Romney's back, and that's a problem for Trump that could get worse
President-elect Donald Trump sits at a table for dinner with former Massachusetts Governor Mitt Romney and his choice for White House Chief of Staff Reince Priebus at Jean-Georges at the Trump International Hotel & Tower in New York, Nov. 29, 2016.LUCAS JACKSON / Reuters
Breaking News Emails
Get breaking news alerts and special reports. The news and stories that matter, delivered weekday mornings.
WASHINGTON — Mitt Romney is a serious political threat to President Donald Trump.
That explains why Trump, in defiance of his change-agent brand, is encouraging Sen. Orrin Hatch, R-Utah, to run for an eighth term — which could block Romney's path to the Senate. The potential danger posed by Romney is why Trump is choosing kind words for the failed 2012 presidential hopeful. And it's why some Republicans think Romney ought to throw caution and courtesy to the wind and run whether or not Hatch does.
"All the old lanes and rules and mores and norms have just been blown apart because of Trump. You end up in a situation where the last person playing by the rules loses," said Rick Wilson, a Florida-based GOP strategist and major Trump critic. "Mitt Romney should consider running for the seat."
It's easy to see a scenario in which Romney combines his national name-recognition and the platform of a Senate seat to become a persistent thorn in Trump's side — a leader of the establishment wing of the Republican Party who has some credibility with conservatives, a reputation for decency and easy access to the national media.
Let our news meet your inbox. The news and stories that matters, delivered weekday mornings.
While that's a nightmare for Trump, it's a dreamscape for Republicans who feel like their party, and its commitment to conservatism, was hijacked. In March 2016, Romney re-emerged on the national political scene to call Trump "a phony, a fraud," who was "playing the members of the American public for suckers." It was a cathartic moment for the GOP establishment, and it marked Romney as a champion of the anti-Trump forces in the party
But the episode also hurt Romney's relationship with the future president, who had backed him in 2012. "He was begging for my endorsement," Trump said in response to Romney's speech. "I could have said, 'Mitt, drop to your knees.' He would have dropped to his knees."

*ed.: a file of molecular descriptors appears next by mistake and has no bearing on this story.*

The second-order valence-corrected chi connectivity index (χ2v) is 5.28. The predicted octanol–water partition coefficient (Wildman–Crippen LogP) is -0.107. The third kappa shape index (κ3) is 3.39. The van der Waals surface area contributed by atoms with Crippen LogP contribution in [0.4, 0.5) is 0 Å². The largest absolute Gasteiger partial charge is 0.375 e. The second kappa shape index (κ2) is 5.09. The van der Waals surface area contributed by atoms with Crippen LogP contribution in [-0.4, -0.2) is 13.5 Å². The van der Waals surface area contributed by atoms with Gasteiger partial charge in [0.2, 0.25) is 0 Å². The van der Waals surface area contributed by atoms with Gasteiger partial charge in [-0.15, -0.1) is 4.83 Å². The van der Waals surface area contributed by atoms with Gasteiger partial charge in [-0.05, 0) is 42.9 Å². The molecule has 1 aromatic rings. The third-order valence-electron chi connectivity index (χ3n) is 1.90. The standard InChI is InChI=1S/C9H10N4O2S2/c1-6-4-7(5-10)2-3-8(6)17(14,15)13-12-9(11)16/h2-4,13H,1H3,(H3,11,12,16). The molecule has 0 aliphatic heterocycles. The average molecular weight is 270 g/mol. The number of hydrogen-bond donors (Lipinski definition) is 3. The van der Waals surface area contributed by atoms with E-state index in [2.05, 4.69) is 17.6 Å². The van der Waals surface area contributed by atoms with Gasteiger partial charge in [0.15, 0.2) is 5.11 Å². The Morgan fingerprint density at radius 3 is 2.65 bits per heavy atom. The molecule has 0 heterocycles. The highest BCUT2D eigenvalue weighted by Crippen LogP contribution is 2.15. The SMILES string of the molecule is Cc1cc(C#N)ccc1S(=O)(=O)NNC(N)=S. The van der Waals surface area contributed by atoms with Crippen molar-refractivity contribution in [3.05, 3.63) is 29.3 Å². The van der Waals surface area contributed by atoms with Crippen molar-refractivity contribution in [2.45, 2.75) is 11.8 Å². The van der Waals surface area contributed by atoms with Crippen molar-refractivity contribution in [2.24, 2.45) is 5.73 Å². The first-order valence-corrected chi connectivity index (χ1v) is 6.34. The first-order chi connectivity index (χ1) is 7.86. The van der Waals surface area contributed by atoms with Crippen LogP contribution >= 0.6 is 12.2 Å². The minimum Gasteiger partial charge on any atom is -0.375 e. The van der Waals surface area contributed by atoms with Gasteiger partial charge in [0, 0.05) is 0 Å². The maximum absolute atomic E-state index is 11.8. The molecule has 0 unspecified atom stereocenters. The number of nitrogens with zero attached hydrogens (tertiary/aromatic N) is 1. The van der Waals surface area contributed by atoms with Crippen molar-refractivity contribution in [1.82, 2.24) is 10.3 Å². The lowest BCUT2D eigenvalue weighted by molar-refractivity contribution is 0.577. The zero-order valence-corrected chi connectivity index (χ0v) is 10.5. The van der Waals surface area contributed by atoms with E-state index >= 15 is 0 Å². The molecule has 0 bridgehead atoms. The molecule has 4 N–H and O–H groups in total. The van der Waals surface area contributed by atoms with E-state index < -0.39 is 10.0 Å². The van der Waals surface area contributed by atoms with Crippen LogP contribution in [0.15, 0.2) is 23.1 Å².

Several months later, when Trump considered naming Romney secretary of state — making sure the media snapped a picture of them dining as the matter was being discussed — the denouement was public embarrassment for Romney, who had been portrayed as groveling by Trump confidants. Roger Stone, a longtime Republican operative and Trump adviser, said Trump had only entertained Romney "to torture him."
And yet there's something about Romney's stature that has kept Trump from a no-holds-barred assault like he does with other political figures who rub him the wrong way.
As Trump, visiting Utah, endorsed the 83-year-old Hatch on Monday as "a true fighter" who should remain in the Senate "for a very long time to come," the president declined to say anything bad about Romney when asked by a reporter if he was sending Romney a cease-and-desist message.
"He's a good man," Trump replied. "Mitt's a good man."
Romney, however, had a different message several hours later.
As if offering a preview of what he might do as a senator, Romney responded by vilifying Roy Moore, the Alabama Senate candidate who Trump had endorsed earlier in the day. Moore has been accused of sexual misconduct with teen-age girls, and Romney said there's no virtue in supporting him.
"Roy Moore in the US Senate would be a stain on the GOP and on the nation," Romney tweeted about the president's candidate. "Leigh Corfman and other victims are courageous heroes. No vote, no majority is worth losing our honor, our integrity."
Jonathan Allen is a senior political analyst for NBC News, based in Washington.